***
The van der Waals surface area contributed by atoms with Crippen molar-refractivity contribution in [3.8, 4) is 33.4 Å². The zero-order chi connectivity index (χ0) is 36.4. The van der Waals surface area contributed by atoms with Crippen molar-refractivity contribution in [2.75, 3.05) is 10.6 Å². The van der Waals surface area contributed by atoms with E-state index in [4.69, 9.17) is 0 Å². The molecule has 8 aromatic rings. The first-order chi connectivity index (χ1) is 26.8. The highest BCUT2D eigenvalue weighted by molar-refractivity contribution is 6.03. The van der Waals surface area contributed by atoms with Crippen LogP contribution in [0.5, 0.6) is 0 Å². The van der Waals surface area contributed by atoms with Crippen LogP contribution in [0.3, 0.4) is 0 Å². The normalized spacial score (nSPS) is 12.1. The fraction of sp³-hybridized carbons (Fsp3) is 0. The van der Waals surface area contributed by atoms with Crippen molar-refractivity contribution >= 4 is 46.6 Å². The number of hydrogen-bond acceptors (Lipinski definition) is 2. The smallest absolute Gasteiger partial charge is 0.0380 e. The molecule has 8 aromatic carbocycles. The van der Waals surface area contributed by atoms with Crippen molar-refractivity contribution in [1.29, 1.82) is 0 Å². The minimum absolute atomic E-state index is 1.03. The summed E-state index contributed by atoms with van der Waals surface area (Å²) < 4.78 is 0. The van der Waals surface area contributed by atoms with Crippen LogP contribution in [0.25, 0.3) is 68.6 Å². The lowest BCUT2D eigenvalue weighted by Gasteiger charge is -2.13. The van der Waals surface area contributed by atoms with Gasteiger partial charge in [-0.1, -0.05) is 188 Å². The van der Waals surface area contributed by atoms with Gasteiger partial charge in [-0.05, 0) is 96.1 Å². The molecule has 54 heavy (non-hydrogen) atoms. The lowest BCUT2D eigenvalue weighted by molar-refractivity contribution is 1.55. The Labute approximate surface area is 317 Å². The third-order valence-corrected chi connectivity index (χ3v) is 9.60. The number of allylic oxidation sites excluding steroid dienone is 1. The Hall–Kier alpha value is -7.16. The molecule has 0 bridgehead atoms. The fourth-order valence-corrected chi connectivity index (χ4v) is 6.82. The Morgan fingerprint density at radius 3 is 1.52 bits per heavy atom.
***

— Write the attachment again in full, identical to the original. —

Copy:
The van der Waals surface area contributed by atoms with Crippen molar-refractivity contribution in [3.8, 4) is 33.4 Å². The zero-order chi connectivity index (χ0) is 36.4. The van der Waals surface area contributed by atoms with Crippen molar-refractivity contribution in [2.75, 3.05) is 10.6 Å². The van der Waals surface area contributed by atoms with E-state index in [4.69, 9.17) is 0 Å². The molecule has 8 aromatic rings. The first-order chi connectivity index (χ1) is 26.8. The highest BCUT2D eigenvalue weighted by molar-refractivity contribution is 6.03. The van der Waals surface area contributed by atoms with Crippen LogP contribution in [0.5, 0.6) is 0 Å². The van der Waals surface area contributed by atoms with Crippen LogP contribution in [0.3, 0.4) is 0 Å². The normalized spacial score (nSPS) is 12.1. The fraction of sp³-hybridized carbons (Fsp3) is 0. The van der Waals surface area contributed by atoms with Crippen molar-refractivity contribution >= 4 is 46.6 Å². The number of hydrogen-bond acceptors (Lipinski definition) is 2. The smallest absolute Gasteiger partial charge is 0.0380 e. The molecule has 8 aromatic carbocycles. The van der Waals surface area contributed by atoms with Crippen molar-refractivity contribution in [1.29, 1.82) is 0 Å². The minimum absolute atomic E-state index is 1.03. The summed E-state index contributed by atoms with van der Waals surface area (Å²) < 4.78 is 0. The van der Waals surface area contributed by atoms with Crippen LogP contribution in [0.25, 0.3) is 68.6 Å². The lowest BCUT2D eigenvalue weighted by Gasteiger charge is -2.13. The van der Waals surface area contributed by atoms with Gasteiger partial charge in [-0.1, -0.05) is 188 Å². The van der Waals surface area contributed by atoms with Gasteiger partial charge in [-0.05, 0) is 96.1 Å². The molecule has 54 heavy (non-hydrogen) atoms. The lowest BCUT2D eigenvalue weighted by molar-refractivity contribution is 1.55. The Labute approximate surface area is 317 Å². The third-order valence-corrected chi connectivity index (χ3v) is 9.60. The number of allylic oxidation sites excluding steroid dienone is 1. The Hall–Kier alpha value is -7.16. The molecule has 0 bridgehead atoms. The fourth-order valence-corrected chi connectivity index (χ4v) is 6.82. The Morgan fingerprint density at radius 3 is 1.52 bits per heavy atom.